- La cenerentola (Cinderella), opera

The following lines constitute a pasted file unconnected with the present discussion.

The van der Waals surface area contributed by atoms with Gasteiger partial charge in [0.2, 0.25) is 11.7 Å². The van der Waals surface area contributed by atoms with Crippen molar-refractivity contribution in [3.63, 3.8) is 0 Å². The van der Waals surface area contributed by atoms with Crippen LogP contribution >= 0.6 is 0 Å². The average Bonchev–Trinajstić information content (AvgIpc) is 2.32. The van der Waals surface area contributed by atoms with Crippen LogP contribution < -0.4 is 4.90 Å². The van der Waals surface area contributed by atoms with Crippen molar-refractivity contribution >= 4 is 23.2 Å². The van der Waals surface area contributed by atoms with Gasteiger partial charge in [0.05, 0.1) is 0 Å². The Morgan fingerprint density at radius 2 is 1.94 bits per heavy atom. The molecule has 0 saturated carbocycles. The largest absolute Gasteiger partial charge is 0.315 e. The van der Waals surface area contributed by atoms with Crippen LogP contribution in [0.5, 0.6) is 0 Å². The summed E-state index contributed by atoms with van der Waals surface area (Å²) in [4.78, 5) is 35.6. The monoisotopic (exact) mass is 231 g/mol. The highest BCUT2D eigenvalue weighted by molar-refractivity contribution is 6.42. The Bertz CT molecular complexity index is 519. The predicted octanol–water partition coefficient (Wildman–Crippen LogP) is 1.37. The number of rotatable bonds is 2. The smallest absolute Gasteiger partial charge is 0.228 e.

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Aside from being Rossini's version of the Cinderella story, La Cenerentola could be seen as the Cinderella among the composer's operas: Overshadowed for nearly two centuries by The Barber of Seville and other comic masterpieces, Cenerentola has more recently come into its own as one of Rossini's warmest and most satisfying works. This 1971 recording played a major role in bringing the opera's beauty to light, and it makes a welcome mid-price return to the catalogue with this reissue. The sparkling wit of Claudio Abbado's conducting -- in the first opera recording he led -- is one source of its success, especially in the dizzily accelerating finale to Act I, but what recommends it most strongly is Teresa Berganza's performance in the title role. One of the most justly celebrated singers of the 1960s and '70s, Berganza excelled in many roles, but her portrayals of Rossini's feisty heroines were peerless, combining a thrilling technical perfection with an unusual depth of characterization. In recent times, only Cecilia Bartoli has mounted a real challenge to Berganza, but while Bartoli's version works as a well-deserved star vehicle, Berganza and Abbado's boasts a thoroughly strong ensemble cast, with wonderfully funny buffo turns from Renato Capecchi and Ugo Trama as the Prince's valet and tutor, and from Margherita Guglielmi and Laura Zannini as the disagreeable stepsisters. Much like his recordings as Count Almaviva in Barber of Seville, tenor Luigi Alva is a stylish, refined leading man, sympathetic in his own right but wise enough to allow Berganza the lion's share of the spotlight. Still sounding as if it had been recorded yesterday, this Cenerentola deserves a distinguished place in any opera collection.